The Road to 60

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Fascinating news out of Pennsylvania today:

Pennsylvania Sen. Arlen Specter will switch his party affiliation from Republican to Democrat and announced today that he will run in 2010 as a Democrat, according to a statement he released this morning.

….”I have decided to run for re-election in 2010 in the Democratic primary,” said Specter in a statement….He added: “Since my election in 1980, as part of the Reagan Big Tent, the Republican Party has moved far to the right. Last year, more than 200,000 Republicans in Pennsylvania changed their registration to become Democrats. I now find my political philosophy more in line with Democrats than Republicans.”

That’s surprisingly forthright wording, isn’t it?  It’s hard to avoid the conclusion that Specter finds his views more in line with Democrats these days solely because there are 200,000 more of them in Pennsylvania than there used to be.  Points for honesty, I guess.

Of course, if he’s really serious about this, he could switch parties now.  And maybe announce his support for a few Democratic initiatives while he’s at it.  Interesting days.

UPDATE: Obama is “thrilled” by the news.  And who can blame him?

UPDATE 2: I think I may have misunderstood Specter’s statement.  Apparently he does plan to begin caucusing with the Democrats immediately.  I think.  Press reports seem oddly fuzzy on this point, though.

UPDATE 3: In 1950, Specter participated in the National Debate Tournament, which addressed itself to the following topic: “Resolved: That the United States should nationalize the basic nonagricultural industries.”  How newly relevant!  My father beat him, 969-964.  Take that, Ivy League.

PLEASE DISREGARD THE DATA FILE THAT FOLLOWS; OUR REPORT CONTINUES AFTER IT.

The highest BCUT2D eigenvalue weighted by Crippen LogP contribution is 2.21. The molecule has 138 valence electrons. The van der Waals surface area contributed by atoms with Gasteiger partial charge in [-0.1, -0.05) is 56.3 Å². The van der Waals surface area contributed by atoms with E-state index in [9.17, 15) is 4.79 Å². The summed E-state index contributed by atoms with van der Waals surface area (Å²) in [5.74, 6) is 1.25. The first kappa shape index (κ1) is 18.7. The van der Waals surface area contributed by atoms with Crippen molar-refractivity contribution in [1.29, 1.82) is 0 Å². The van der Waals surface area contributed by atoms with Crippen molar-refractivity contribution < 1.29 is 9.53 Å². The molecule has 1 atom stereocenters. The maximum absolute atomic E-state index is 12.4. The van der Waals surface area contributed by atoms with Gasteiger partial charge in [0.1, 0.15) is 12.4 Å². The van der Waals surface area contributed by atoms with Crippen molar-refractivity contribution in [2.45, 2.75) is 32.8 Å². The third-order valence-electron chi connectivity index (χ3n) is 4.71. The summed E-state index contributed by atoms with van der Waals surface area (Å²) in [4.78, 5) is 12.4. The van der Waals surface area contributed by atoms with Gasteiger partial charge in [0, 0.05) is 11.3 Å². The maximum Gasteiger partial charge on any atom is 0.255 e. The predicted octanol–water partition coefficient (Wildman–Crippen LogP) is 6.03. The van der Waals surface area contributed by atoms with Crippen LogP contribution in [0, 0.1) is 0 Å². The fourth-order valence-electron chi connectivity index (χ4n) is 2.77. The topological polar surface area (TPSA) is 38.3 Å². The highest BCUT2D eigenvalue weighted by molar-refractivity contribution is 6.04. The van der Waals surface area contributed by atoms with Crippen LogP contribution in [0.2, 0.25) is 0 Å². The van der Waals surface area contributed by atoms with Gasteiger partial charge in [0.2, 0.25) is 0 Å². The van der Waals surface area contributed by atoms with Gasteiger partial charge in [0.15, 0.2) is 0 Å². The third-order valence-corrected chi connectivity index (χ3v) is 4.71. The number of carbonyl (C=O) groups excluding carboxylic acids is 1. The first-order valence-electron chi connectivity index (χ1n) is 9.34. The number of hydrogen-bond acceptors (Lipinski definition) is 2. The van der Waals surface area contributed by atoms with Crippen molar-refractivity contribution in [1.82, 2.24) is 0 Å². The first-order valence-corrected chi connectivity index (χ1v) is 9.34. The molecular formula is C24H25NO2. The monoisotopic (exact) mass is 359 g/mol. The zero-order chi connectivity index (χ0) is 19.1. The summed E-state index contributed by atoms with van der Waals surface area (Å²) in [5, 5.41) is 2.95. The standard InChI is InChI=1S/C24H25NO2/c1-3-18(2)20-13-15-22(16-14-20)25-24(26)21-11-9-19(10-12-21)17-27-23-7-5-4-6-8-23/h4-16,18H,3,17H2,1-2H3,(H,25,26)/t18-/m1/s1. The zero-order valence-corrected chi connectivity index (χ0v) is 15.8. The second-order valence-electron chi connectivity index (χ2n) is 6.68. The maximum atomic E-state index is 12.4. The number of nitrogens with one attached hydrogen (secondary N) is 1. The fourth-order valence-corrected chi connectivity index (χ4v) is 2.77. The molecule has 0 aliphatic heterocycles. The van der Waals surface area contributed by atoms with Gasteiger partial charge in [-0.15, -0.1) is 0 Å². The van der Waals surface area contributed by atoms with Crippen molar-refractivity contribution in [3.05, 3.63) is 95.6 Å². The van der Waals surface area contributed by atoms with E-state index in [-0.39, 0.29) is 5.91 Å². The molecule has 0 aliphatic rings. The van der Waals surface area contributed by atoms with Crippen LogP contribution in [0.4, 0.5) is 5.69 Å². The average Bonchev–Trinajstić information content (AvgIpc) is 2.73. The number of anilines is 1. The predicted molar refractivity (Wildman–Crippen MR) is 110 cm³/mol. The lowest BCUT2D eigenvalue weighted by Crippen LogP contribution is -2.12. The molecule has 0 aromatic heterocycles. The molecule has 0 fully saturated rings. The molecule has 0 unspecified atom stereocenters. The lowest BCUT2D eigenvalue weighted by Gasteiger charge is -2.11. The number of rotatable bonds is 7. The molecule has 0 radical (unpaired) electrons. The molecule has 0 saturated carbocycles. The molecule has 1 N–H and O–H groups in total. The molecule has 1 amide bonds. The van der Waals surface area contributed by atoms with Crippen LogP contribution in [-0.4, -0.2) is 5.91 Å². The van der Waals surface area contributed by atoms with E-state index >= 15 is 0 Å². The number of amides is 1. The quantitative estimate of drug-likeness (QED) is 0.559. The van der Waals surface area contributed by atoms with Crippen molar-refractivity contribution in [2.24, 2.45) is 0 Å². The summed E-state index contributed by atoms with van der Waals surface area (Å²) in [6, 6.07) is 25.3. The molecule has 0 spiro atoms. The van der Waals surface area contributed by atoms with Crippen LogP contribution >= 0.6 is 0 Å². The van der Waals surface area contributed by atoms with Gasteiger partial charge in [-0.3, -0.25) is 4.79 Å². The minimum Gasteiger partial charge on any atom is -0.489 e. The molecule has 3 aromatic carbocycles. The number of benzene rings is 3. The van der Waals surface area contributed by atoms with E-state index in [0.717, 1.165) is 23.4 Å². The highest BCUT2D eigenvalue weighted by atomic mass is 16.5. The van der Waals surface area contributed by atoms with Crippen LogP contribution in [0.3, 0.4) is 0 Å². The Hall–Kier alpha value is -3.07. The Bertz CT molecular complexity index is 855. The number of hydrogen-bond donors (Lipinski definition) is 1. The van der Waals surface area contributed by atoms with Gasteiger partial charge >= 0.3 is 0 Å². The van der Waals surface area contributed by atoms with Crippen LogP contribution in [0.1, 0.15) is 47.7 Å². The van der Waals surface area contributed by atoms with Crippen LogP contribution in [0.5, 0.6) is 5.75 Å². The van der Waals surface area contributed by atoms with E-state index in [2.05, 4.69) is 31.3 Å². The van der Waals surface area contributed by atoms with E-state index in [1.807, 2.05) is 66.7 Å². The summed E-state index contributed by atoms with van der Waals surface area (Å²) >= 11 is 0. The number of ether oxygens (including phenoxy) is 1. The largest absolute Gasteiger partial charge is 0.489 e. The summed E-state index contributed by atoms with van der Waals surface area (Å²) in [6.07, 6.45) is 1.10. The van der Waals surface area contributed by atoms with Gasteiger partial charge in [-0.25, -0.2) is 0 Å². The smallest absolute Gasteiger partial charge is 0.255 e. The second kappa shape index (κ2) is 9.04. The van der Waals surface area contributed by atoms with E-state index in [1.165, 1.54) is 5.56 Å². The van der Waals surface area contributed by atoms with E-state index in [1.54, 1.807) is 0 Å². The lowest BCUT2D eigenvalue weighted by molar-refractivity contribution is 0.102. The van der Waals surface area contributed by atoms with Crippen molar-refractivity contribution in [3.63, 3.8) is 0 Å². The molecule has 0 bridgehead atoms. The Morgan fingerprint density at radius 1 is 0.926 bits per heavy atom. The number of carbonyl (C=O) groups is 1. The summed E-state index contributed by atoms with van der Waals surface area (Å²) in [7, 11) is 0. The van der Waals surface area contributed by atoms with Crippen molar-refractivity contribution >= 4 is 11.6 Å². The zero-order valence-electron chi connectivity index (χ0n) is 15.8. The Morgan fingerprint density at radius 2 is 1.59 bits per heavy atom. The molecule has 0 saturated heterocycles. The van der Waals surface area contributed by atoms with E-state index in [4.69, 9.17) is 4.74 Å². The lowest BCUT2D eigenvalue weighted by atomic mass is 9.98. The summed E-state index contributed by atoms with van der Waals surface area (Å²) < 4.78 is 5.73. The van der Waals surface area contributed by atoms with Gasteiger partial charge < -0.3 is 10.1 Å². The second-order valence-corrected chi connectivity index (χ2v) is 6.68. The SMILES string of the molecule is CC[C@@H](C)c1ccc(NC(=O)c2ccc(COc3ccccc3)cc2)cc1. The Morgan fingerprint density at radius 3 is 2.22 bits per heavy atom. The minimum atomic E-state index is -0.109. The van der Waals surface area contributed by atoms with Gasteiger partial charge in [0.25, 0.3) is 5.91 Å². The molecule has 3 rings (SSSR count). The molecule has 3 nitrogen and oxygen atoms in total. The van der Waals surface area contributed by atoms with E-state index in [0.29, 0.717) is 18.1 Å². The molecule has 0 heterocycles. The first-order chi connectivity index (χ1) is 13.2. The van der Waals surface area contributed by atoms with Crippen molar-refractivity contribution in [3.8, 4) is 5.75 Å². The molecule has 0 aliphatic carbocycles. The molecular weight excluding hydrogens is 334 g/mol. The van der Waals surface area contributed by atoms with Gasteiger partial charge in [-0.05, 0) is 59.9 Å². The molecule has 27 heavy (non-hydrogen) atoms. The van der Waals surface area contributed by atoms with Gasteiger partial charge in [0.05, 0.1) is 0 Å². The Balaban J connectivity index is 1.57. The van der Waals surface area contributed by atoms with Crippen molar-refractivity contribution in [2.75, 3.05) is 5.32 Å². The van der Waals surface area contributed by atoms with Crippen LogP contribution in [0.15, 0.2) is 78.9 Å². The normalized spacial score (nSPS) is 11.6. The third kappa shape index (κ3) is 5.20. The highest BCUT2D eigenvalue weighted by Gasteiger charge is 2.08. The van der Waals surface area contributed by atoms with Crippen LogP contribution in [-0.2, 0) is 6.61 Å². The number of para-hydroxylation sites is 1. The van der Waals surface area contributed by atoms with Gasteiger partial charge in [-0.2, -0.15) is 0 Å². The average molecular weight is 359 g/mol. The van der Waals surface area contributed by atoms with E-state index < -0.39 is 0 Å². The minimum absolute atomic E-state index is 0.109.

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THE BIG PICTURE

You expect the big picture, and it's our job at Mother Jones to give it to you. And right now, so many of the troubles we face are the making not of a virus, but of the quest for profit, political or economic (and not just from the man in the White House who could have offered leadership and comfort but instead gave us bleach).

In "News Is Just Like Waste Management," we unpack what the coronavirus crisis has meant for journalism, including Mother Jones’, and how we can rise to the challenge. If you're able to, this is a critical moment to support our nonprofit journalism with a donation: We've scoured our budget and made the cuts we can without impairing our mission, and we hope to raise $400,000 from our community of online readers to help keep our big reporting projects going because this extraordinary pandemic-plus-election year is no time to pull back.

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